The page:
145 Broadway, Newark, NJ 07104
Phone: 973-485-2609 | Email: firstname.lastname@example.org
145 Broadway, Newark, New Jersey 07104
President: Eric Freedman, 201-988-3799
Rabbi: Simon Rosenbach 908-591-4037, email@example.com
SHABBAT SERVICES STARTING TIME
Please note: services this Saturday morning, February 9, 2019, will start at nine o’clock in the morning. We are going to be short some regulars this week. If you have nothing to do on Saturday morning, consider coming to Ahavas Sholom and help to make our minyan. Your presence will be appreciated by anybody who needs to say Kaddish and you will enable us to read the Torah. Thank you in advance.
It is not too early to start thinking of Purim. We will read the Megillah on Wednesday night, March 20, 2019. We presently have three Megillah readers (Dubra, Hooshmand, and I) unless Fred shows up. Do you want to learn to read the Megillah? We will be happy to teach you. You don’t need to read an entire chapter.
ADULT BAR AND BAT MITZVAH
We are have settled on March 16, 2019, for the adult bar and bat mitzvah. On that Shabbat, we will start the Book of Vayikra, and it is also the Shabbat before Purim, Shabbat Zachor, where we have a special maftir remembering what Amalek did to the Israelites on their way to Eretz Canaan. Our goal is to have everybody chant at least three verses of Torah and a portion of the haftarah, which is among the saddest stories in the Tanakh. It recounts how God took the kingship from Saul, because he didn’t follow the Prophet Samuel’s exact directions. Our goal is also to have everybody lead a portion of the service, whether it be the preliminary service (I’m all by myself during the preliminary service, excepting Harold and Fred and Linda and Flora, and maybe a couple of people who got lost on their way to Newark and the ride didn’t take them as long as they thought), Shacharit, the Torah service, or Musaf. Don’t feel as though as you are obligated to meet the goals; you are not 13 anymore and doing it to please your parents. So come sign up, and we will teach you what you want to learn. Other people have done it before you, and you are as smart and disciplined as any of them. Don’t be scared.
We will be meeting next on Sunday, February 10, 2019, at 10 a.m. at Ahavas Sholom.
The cost of sponsoring Kiddush is $150, and that barely covers the cost of the lunch. Our goal is to have every Kiddush sponsored, so if you want to mark an event of honor a loved one, sponsor a Kiddush at Ahavas Sholom. If you want to sponsor a Kiddush, e-mail me, call me, call the synagogue, or fax the synagogue. Or e-mail Alla Eicheldinger at Alla7815@yahoo.com. Another thing you can do, which doesn’t cost any money, is shop. We have a list, we’ll tell what to buy. You get reimbursed. You can contact me or Alla. We welcome all volunteers.
Lord, prepare me
To be a sanctuary
Pure and holy
Tried and true
God tells Moses in verse eight of this week’s Parashah, “Let them make Me a sanctuary, that I may dwell among [the Israelites].” The Hebrew word is “mikdash,” and you can see word “kodesh [holy]” in the word “mikdash.” Let us explore the word “sanctuary.”
“Sanctuary” is a funny word. My Oxford English Dictionary (and by the way, you should read The Professor and the Madman, by Simon Winchester, about the making of the OED), defines “sanctuary” a holy space, a room within a house of worship, or a place of refuge where a person can be safe from police action. This is one of the times we need to read the Torah in Hebrew, rather than in translation.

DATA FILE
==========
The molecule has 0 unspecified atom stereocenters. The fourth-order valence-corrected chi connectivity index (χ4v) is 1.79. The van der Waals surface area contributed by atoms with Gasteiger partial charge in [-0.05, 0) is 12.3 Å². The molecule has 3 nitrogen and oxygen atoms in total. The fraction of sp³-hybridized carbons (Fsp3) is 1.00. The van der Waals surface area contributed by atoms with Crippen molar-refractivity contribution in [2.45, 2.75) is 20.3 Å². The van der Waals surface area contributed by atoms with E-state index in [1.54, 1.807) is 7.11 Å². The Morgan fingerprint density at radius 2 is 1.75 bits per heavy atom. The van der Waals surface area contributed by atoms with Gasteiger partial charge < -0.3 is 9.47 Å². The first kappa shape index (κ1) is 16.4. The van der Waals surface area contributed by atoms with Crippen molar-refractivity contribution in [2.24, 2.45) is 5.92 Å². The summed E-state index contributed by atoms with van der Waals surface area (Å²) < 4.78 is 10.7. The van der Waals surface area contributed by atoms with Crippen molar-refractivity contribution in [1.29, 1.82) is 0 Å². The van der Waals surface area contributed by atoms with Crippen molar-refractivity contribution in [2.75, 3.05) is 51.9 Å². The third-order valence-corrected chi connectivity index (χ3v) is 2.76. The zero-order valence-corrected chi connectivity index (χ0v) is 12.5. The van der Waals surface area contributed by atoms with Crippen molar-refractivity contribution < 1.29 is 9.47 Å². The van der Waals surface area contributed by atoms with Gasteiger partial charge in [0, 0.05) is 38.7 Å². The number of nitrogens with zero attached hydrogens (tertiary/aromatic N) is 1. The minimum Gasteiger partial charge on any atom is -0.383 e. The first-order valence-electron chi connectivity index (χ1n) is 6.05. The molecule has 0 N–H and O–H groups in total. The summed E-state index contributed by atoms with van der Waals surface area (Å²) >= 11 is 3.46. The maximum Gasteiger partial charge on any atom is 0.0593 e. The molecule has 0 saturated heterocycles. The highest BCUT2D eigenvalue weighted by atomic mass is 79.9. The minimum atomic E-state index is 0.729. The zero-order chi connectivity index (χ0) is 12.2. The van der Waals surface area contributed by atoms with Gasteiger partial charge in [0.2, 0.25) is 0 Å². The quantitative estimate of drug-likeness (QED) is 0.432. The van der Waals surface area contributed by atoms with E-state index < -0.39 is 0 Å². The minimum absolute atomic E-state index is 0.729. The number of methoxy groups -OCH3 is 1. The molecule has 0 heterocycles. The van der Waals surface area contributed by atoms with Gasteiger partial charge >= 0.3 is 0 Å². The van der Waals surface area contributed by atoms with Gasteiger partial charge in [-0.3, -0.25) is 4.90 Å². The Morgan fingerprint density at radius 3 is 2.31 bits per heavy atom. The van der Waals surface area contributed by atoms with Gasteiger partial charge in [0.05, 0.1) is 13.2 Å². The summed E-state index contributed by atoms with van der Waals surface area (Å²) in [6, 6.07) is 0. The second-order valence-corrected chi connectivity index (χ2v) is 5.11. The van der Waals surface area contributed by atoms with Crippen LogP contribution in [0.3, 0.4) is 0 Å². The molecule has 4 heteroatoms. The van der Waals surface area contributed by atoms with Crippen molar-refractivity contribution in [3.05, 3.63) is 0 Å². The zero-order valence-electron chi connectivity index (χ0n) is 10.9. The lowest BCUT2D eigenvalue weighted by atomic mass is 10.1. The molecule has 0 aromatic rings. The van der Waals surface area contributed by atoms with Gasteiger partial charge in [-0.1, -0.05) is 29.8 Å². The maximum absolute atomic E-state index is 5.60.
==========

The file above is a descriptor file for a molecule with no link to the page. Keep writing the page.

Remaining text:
We refer to the room where we hold services at Ahavas Sholom as the sanctuary. That noun distinguishes that room from the other rooms at 145 Broadway: the office, the social hall, the museum, the kitchen, the furnace room. That room is where we do our holy business: praying to God.
But another common meaning of “sanctuary” is found in places like the Cora Hartshorn Arboretum and Bird Sanctuary in Short Hills, or the Great Swamp National Wildlife Refuge. A sanctuary is a place where animals can come and be protected from human noise or danger.
If we read the Torah in English, one of our thoughts is: why does God, who is all-powerful, need a refuge? God needs a quiet place to meditate? God needs a quiet place to contemplate the world after each of day of creation and conclude, “It was evening, it was morning, day whatever?”
But that is the English language speaking. In the Hebrew, what God wants the Israelites to do is build a holy home for God when God comes to visit. Many people, from the medieval commentators to more recent thinkers, pose this question: why, if God is everywhere, does God need a home? I think that question misses the point.
Why did the Israelites need a tabernacle? Could not have every person worshipped God in his or her own way? Why did the Israelites need a caste a priests and acolytes? Why the sacrifices need to formalized?
A million people worshipping individually is million people worshipping individually. A million people worshipping in a central location in accordance with prescribed rituals is a religion. That raises the age-old question: does God, who created the universe from nothing, really need the adoration of puny humans? But God’s relationship with the Israelites is deeper than a God-human relationship. God knew that the Israelites would not be a nation without a shared set of values, without a shared culture, without a shared sense of community. God told the Israelites to build the Tabernacle not so much that God would have a home; God is ubiquitous. God told the Israelites to build the Tabernacle so the Israelites would have a common God, would have a common prayer ritual, would have a common culture, and would have shared experiences. God told the Israelites to build the Tabernacles so that there would be, in the end, a Nation of Israel.